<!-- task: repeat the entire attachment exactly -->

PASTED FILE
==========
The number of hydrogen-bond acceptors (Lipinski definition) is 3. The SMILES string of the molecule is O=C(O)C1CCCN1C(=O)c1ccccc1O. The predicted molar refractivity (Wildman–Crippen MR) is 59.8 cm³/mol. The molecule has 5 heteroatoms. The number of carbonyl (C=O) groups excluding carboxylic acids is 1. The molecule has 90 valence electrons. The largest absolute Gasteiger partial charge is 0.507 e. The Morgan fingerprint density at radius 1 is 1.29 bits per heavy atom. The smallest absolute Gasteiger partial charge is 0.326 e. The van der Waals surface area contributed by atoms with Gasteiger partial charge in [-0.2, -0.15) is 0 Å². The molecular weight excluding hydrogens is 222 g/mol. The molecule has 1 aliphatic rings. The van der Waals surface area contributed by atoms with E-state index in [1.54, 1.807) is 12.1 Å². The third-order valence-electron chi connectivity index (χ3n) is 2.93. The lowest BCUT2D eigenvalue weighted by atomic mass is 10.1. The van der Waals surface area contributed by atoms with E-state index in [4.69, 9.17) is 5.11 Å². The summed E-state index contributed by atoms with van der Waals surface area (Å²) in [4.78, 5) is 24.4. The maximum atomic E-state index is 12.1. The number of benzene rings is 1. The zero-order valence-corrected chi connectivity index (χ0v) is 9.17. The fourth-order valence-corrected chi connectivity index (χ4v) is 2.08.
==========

The number of hydrogen-bond acceptors (Lipinski definition) is 3. The SMILES string of the molecule is O=C(O)C1CCCN1C(=O)c1ccccc1O. The predicted molar refractivity (Wildman–Crippen MR) is 59.8 cm³/mol. The molecule has 5 heteroatoms. The number of carbonyl (C=O) groups excluding carboxylic acids is 1. The molecule has 90 valence electrons. The largest absolute Gasteiger partial charge is 0.507 e. The Morgan fingerprint density at radius 1 is 1.29 bits per heavy atom. The smallest absolute Gasteiger partial charge is 0.326 e. The van der Waals surface area contributed by atoms with Gasteiger partial charge in [-0.2, -0.15) is 0 Å². The molecular weight excluding hydrogens is 222 g/mol. The molecule has 1 aliphatic rings. The van der Waals surface area contributed by atoms with E-state index in [1.54, 1.807) is 12.1 Å². The third-order valence-electron chi connectivity index (χ3n) is 2.93. The lowest BCUT2D eigenvalue weighted by atomic mass is 10.1. The van der Waals surface area contributed by atoms with E-state index in [4.69, 9.17) is 5.11 Å². The summed E-state index contributed by atoms with van der Waals surface area (Å²) in [4.78, 5) is 24.4. The maximum atomic E-state index is 12.1. The number of benzene rings is 1. The zero-order valence-corrected chi connectivity index (χ0v) is 9.17. The fourth-order valence-corrected chi connectivity index (χ4v) is 2.08.